Noel Leader, co-founder of 100 Blacks in Law Enforcement Who Care, talks exclusively with ESSENCE.com.
Noel Leader spent more than two decades as an officer in the NYPD. During his career, he experienced firsthand the racial tensions that exist between law enforcement officers and the Black communities they serve. In 1995, Leader co-founded 100 Blacks In Law Enforcement Who Care, as a way to give back to the neighborhoods he felt were being abused and misguided. Here, we talk to Leader about police brutality and what this country must do to improve relations between African-Americans and the police.
ESSENCE.com: What are your thoughts on the Mike Brown and Eric Garner cases?
NOEL LEADER: In both cases, the police violated what is supposed to be our number one priority—the preservation of human life. Unfortunately, in the case of Mike Brown we don’t know too much, but the community’s response is an indication that they really believe this was unjustified. Fortunately, in the Eric Garner case we have a video of the police using a chokehold—an unlawful tactic and a direct violation of the New York Police Department guidelines—and are able to see exactly what happened. Had it not been for videotape, the official police explanation probably would have read: “There was an attempt to make an arrest, the individual resisted, and he succumbed to previous medical problems, i.e. asthma, heart attack, etc.”
ESSENCE.com: What needs to happen in federal law to forbid situations like these from happening again?
LEADER: The primary thing that has to happen is for these officers to get prosecuted. You have to send a message that excessive force will not be tolerated. The government needs to not only take them to trial, but to convict and to sentence them when it is apparent that they have violated the primary objective of each police agency—to preserve human life.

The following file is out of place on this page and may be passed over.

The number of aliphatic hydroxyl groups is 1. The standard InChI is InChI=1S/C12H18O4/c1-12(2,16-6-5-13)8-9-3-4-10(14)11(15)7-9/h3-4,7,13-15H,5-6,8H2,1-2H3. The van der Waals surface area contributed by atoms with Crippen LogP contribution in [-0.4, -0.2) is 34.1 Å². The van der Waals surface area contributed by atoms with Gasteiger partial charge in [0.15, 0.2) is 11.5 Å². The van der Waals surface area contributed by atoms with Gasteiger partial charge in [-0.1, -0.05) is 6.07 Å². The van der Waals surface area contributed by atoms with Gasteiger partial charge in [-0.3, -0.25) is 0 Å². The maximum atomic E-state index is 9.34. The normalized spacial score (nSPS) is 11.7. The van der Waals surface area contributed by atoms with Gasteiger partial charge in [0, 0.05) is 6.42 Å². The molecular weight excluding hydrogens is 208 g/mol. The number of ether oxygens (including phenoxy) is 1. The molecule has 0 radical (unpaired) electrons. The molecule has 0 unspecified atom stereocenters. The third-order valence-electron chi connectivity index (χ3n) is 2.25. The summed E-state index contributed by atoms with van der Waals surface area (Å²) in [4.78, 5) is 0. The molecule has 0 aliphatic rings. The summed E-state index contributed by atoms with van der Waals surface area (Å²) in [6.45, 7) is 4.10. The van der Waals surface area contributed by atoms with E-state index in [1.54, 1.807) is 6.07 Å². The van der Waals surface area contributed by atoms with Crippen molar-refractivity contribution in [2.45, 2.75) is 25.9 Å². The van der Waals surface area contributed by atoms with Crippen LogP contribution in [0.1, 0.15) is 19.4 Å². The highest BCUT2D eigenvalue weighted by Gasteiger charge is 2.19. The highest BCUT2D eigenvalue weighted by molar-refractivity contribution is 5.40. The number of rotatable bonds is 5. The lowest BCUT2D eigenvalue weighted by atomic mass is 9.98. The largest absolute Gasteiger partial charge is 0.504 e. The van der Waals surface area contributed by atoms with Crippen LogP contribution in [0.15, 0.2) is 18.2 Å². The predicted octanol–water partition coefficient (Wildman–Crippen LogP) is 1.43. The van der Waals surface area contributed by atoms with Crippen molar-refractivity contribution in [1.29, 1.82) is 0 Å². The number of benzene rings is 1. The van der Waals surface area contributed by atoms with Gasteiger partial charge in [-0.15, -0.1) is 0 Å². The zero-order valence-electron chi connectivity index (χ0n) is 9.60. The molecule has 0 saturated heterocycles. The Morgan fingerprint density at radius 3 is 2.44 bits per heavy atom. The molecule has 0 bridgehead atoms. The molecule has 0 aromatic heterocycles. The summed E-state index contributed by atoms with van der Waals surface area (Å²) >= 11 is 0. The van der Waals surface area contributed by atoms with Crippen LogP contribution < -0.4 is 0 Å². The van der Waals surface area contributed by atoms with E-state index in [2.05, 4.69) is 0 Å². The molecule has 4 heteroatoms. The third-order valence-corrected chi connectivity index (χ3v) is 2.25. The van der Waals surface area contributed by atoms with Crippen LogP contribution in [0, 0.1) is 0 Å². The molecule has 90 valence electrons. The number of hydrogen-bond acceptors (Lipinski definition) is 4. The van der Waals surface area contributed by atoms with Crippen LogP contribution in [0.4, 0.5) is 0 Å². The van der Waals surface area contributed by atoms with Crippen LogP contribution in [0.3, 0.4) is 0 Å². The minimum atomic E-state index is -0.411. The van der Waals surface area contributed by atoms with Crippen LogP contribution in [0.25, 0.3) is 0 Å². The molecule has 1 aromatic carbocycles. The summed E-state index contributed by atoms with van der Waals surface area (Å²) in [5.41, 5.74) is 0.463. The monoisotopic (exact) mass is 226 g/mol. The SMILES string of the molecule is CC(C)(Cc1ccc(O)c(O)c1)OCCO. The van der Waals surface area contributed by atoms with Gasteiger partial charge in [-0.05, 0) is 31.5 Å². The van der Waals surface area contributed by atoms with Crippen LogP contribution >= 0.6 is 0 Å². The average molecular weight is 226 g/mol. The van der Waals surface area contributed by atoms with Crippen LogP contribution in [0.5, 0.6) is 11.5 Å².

ESSENCE.com: The scene in Ferguson looks like a war zone. We’ve seen images of police in military body armor, armed with rifles, riding around in armored vehicles, using tear gas, etc. Do you think that police squads have become militarized?
LEADER: I don’t think they have, I know they have.... The response of these public servants to a civilian population is preposterous.
ESSENCE.com: What are your thoughts on the overall relationship between the Black community and police?
LEADER: The problem isn’t with the Black community; the problem is with the police force and their treatment of the Black community. People don’t hate police if they do their job and save civilians from harm. The problem begins when officers aren’t public servants, but become an occupying force. They become disrespectful, abusive—that’s what the community hates. Officers who act that way need to be terminated. Police departments also need to reflect their community. In Ferguson the community is 65 percent Black and the police department only has three Black police officers. That shouldn’t be tolerated.
ESSENCE.com: How has 100 Blacks In Law Enforcement Who Care worked to repair that relationship?
LEADER: It was important for the people to hear from Black police officers. We often feel the same way as our community, because we still have family members who are or could be subjected to police mistreatment. So we work in Black neighborhoods to get criminals off the street. We hold workshops to teach youth how to react when they’re pulled over or detained by police. We also try to get the facts out to the public when we know they’re being fed misinformation about high-profile cases. Every person is a potential juror.
ESSENCE.com: What will it take to end the unrest in Ferguson?
LEADER: Justice. If you have justice, then you’ll have peace. If you want this to stop, give the people justice.